Fashion: A Brief History of Bare Midriffs

By Barbieri, Annalisa | New Statesman (1996), November 15, 2004 | Go to article overview

Fashion: A Brief History of Bare Midriffs


Barbieri, Annalisa, New Statesman (1996)


Along Silk Street in the City of London the other day strode a girl. She was young, but didn't look stupid. She wore jeans and long boots, a top and a poncho. Just about every bit of her body was covered up--except for her midriff, which she had left purposely exposed. It seemed cruel, to leave this vulnerable part of her body (the kidneys can get terribly chilled) to the elements like that. But many young women are horribly mean to their midriffs.

[ILLUSTRATION OMITTED]

The midriff is a recent unveiling. We have had years of cleavage exposure, and legs. In the late 1990s the designer Alexander McQueen tried to make the bum cleavage fashionable but he didn't succeed (although wearing dresses cut very low at the back became the thing to do not long after that, which is why so many actresses at awards ceremonies now pose from behind looking over one shoulder). Cher made the side of the body fashionable by wearing dresses that were basically two pieces of material held together with hope and lacing. The midriff was really the only bit left to liberate; plus it gave flat-chested girls another option.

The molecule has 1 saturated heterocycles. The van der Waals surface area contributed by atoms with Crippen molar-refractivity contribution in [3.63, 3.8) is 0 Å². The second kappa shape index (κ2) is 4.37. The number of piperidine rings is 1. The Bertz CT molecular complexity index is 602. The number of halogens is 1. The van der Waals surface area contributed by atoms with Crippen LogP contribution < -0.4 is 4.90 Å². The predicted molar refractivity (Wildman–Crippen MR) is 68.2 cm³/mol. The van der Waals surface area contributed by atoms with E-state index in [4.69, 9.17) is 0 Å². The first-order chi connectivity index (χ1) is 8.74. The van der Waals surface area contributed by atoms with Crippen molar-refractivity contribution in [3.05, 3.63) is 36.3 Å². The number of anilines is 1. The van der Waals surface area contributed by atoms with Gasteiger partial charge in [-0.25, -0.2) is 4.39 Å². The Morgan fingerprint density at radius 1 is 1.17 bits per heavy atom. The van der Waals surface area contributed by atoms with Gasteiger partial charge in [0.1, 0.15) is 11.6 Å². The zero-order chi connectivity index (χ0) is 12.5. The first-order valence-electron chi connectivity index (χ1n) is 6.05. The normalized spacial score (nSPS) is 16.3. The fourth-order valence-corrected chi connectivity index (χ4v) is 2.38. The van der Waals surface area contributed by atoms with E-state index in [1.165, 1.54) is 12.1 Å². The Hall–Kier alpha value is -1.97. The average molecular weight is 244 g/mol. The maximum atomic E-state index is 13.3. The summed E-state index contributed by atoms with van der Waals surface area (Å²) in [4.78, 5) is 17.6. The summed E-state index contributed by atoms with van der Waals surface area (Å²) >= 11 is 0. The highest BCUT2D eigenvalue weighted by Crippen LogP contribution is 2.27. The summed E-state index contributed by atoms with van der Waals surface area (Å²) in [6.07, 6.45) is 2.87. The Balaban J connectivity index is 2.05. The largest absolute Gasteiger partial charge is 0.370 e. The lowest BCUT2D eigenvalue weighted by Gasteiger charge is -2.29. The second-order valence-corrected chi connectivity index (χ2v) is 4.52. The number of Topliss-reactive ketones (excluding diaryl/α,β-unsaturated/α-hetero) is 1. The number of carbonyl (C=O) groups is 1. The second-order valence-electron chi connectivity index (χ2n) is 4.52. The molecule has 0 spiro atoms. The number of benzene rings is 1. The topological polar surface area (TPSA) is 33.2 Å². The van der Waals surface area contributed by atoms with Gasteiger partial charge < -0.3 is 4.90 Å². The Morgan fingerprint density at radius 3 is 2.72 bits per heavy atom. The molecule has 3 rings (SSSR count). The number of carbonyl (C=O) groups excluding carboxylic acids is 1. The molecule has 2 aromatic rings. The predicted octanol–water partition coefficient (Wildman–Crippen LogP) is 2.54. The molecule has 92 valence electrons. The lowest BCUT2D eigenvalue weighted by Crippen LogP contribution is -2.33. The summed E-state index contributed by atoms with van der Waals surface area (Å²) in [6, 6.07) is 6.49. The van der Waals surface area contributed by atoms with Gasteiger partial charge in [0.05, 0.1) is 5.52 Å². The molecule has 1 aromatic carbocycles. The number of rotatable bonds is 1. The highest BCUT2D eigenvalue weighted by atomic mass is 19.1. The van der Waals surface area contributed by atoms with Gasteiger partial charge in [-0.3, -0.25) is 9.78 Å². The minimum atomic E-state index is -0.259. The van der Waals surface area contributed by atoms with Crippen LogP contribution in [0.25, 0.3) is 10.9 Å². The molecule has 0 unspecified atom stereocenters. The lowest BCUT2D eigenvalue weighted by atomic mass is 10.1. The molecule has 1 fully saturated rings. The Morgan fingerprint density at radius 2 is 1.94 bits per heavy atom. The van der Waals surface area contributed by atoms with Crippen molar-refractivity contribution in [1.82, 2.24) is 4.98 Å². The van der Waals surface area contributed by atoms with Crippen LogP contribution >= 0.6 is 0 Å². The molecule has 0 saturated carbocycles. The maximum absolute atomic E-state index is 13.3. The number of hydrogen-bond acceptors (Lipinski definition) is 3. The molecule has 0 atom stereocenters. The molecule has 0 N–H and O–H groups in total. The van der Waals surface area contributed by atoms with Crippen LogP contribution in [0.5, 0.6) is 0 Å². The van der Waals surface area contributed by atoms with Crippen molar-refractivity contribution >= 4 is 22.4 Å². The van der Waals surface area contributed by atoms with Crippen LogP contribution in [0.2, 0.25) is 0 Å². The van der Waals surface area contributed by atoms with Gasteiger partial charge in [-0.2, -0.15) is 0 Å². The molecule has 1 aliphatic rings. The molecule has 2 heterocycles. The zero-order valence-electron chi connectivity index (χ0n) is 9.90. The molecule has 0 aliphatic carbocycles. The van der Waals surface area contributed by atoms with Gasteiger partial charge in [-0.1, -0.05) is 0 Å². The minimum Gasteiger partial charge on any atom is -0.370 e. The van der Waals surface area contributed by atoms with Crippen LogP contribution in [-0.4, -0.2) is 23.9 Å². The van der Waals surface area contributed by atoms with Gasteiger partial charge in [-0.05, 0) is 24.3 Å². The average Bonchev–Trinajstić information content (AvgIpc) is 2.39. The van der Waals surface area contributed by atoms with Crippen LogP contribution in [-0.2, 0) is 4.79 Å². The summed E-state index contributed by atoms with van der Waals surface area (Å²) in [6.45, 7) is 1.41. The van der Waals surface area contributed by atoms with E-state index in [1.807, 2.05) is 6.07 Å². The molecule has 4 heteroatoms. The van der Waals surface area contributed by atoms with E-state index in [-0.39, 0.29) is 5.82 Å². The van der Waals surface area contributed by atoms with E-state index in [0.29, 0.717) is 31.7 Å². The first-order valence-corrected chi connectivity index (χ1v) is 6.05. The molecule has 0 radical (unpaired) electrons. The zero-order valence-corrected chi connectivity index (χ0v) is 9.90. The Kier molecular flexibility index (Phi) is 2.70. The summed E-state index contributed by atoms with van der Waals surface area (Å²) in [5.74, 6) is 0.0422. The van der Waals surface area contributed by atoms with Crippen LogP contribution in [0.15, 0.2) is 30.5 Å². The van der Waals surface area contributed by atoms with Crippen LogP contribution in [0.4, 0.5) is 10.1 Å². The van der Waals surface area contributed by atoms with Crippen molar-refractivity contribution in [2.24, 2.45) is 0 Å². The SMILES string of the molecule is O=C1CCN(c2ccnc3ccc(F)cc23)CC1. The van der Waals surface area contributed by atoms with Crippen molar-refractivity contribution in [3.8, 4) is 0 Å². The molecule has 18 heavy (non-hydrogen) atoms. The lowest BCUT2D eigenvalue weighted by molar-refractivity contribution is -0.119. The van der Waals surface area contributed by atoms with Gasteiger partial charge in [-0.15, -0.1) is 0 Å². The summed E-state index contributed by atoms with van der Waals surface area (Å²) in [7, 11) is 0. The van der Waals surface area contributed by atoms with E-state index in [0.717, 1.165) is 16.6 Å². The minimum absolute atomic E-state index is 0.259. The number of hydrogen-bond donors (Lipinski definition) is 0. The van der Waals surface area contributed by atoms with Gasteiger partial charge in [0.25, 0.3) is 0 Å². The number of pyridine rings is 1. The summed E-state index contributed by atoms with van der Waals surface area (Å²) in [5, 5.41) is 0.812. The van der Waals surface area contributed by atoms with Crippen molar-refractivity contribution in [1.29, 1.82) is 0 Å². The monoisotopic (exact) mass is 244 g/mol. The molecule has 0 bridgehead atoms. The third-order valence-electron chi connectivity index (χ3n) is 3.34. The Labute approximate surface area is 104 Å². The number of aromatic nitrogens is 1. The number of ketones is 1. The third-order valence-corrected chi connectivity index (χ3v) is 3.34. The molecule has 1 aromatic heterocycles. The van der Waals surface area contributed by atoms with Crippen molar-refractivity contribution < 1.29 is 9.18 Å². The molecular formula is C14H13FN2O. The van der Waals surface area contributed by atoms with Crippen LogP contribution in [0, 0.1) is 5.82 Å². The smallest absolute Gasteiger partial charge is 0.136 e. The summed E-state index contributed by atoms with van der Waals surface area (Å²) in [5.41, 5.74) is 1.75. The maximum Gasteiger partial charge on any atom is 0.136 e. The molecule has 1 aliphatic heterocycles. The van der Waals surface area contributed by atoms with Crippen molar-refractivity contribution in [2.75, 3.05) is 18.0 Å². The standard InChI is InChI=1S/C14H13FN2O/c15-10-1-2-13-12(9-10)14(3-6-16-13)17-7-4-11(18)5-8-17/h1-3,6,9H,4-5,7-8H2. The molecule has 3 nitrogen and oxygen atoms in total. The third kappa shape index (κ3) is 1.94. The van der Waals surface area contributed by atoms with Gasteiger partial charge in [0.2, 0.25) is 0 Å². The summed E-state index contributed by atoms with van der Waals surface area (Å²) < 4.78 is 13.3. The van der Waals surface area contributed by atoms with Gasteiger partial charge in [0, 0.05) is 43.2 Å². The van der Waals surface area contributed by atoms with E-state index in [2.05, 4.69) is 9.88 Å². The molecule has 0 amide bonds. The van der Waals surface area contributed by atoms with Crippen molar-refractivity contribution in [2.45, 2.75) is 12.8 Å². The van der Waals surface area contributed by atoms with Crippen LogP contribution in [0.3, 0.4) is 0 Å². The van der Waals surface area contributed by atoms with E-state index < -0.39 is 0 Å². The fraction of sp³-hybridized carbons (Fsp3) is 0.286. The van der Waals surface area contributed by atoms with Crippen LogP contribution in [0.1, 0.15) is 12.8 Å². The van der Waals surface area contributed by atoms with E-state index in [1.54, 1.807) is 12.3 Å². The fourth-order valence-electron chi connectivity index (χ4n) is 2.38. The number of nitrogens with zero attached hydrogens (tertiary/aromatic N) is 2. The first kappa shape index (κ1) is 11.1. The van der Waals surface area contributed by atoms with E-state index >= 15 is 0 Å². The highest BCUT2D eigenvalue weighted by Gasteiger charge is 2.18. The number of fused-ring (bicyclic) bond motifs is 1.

But some girls got greedy. Simply exposing a tummy doesn't make it attractive, or sexy. It just makes it out there. The other problem is that it's all very well looking in the mirror at home with your hands above your head and breathing in, but when you get outside and you get too tired to self-corset, the midriff can get baggy and spill. And that looks crap. Love handles should only ever be seen in private.

Before the advent of tailoring (the 14th century), it was simply impossible to expose your middle bit without the rest of your clothes falling off. …

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